Blogging Bayport Alameda

February 7, 2020

Shift in the conversation

Filed under: Alameda — Lauren Do @ 6:07 am

Even with set backs like SB 50 not passing, it still feels like today there is a change in the air around how we talk about housing and the responsibility of local government to examine its role in exacerbating the housing crisis.  I’ve been reflecting a lot about how Alameda was when I first started this blog (mostly because the passing of Barbara Kahn had me thinking about when I first met her) and discussing housing and development even 14 years ago seemed like such a verboten topic.

But now, we regularly see people challenging the status quo when it comes to housing issues and it’s glorious.   That we had a public hearing about the “third rail of Alameda politics” A/26 and it was relatively benign definitely gives me hope for the future.

And with other jurisdictions across the United States getting rid of single family zoning to encourage more affordable forms of housing and folks actively talking about the need for more housing overall, it feels as though we’ve reached a new plateau around how we think and communicate about housing.

Of course once there’s a NY Times column about the issue, well then maybe the idea has hit the mainstream.


Why — when the case for some better way of living has become so painfully obvious — can’t California quit propping up its endless rows of single-family houses? Why can’t so much of America? And what level of extreme unlivability is it going to take to finally convince us that there isn’t enough space for all of us to live as if space is infinite?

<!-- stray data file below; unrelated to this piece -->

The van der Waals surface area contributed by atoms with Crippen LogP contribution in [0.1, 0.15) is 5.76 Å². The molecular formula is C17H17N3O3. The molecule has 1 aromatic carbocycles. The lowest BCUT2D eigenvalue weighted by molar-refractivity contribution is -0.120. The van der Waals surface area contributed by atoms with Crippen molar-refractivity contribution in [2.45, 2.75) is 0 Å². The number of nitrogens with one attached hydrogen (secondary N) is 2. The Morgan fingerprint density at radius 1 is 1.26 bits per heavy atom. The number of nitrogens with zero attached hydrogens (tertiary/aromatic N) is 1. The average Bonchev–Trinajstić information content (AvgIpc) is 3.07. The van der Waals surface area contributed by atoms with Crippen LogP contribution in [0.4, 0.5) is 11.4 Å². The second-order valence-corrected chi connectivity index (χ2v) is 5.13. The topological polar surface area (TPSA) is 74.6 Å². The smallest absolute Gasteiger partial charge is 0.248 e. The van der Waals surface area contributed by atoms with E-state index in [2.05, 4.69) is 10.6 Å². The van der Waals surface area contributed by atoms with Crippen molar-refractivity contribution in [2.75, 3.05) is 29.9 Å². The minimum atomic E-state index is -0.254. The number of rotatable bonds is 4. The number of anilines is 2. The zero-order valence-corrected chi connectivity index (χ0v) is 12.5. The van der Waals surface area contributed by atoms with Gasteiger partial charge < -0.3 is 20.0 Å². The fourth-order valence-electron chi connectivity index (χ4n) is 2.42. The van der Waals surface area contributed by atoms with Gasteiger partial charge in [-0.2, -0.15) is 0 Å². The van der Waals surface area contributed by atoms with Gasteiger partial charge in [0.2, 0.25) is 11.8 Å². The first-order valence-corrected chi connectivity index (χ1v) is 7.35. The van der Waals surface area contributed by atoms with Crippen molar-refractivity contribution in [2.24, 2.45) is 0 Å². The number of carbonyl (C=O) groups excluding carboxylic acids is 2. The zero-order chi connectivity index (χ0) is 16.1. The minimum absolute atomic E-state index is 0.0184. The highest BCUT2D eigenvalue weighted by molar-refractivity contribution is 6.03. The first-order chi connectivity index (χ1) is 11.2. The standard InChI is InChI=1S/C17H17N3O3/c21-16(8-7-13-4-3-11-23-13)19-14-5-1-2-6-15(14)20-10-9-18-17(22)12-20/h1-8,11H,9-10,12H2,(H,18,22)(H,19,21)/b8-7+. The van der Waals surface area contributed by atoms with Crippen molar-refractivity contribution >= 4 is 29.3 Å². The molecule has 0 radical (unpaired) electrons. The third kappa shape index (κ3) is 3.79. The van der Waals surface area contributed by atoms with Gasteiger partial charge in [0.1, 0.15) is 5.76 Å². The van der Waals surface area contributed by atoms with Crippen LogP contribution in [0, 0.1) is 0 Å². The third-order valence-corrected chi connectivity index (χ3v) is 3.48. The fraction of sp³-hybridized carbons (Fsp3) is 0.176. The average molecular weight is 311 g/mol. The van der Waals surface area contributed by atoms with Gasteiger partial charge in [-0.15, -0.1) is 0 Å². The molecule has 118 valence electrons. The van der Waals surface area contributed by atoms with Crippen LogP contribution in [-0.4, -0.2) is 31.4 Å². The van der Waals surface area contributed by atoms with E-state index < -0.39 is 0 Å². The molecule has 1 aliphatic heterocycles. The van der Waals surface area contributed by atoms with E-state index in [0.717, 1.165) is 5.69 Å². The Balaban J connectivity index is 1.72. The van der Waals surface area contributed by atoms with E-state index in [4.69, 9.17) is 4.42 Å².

In an era constrained by sustainability and affordability, a big house with a backyard should be a rarity. Much of California is straining under its own success: We have too many people and too few places for them to live, offered at too-high prices, in too many areas touched-by-climate-change-related menaces, like wildfires, all too far from where people work. And the solution is so painfully obvious it feels almost reductive to point it out: Make it legal to build more housing that houses more people.

Increasing density by replacing single-family homes with multifamily ones would be a boon to our efforts to address climate change, and it would help with affordability.

First, there is nothing especially admirable about the development of single-family zoning in America. Though the policy is now defended as a way to maintain the ineffable “local character” of neighborhoods, single-family zoning has a history in segregation. As the historian Richard Rothstein has documented, single-family zoning was one of the many ways white homeowners and politicians kept African-Americans out of suburbs.

1 Comment »

  1. I’m all for putting A/26 on the ballot, I honestly believe it will lose.

    Comment by trumpisnotmypresident — February 7, 2020 @ 10:11 am

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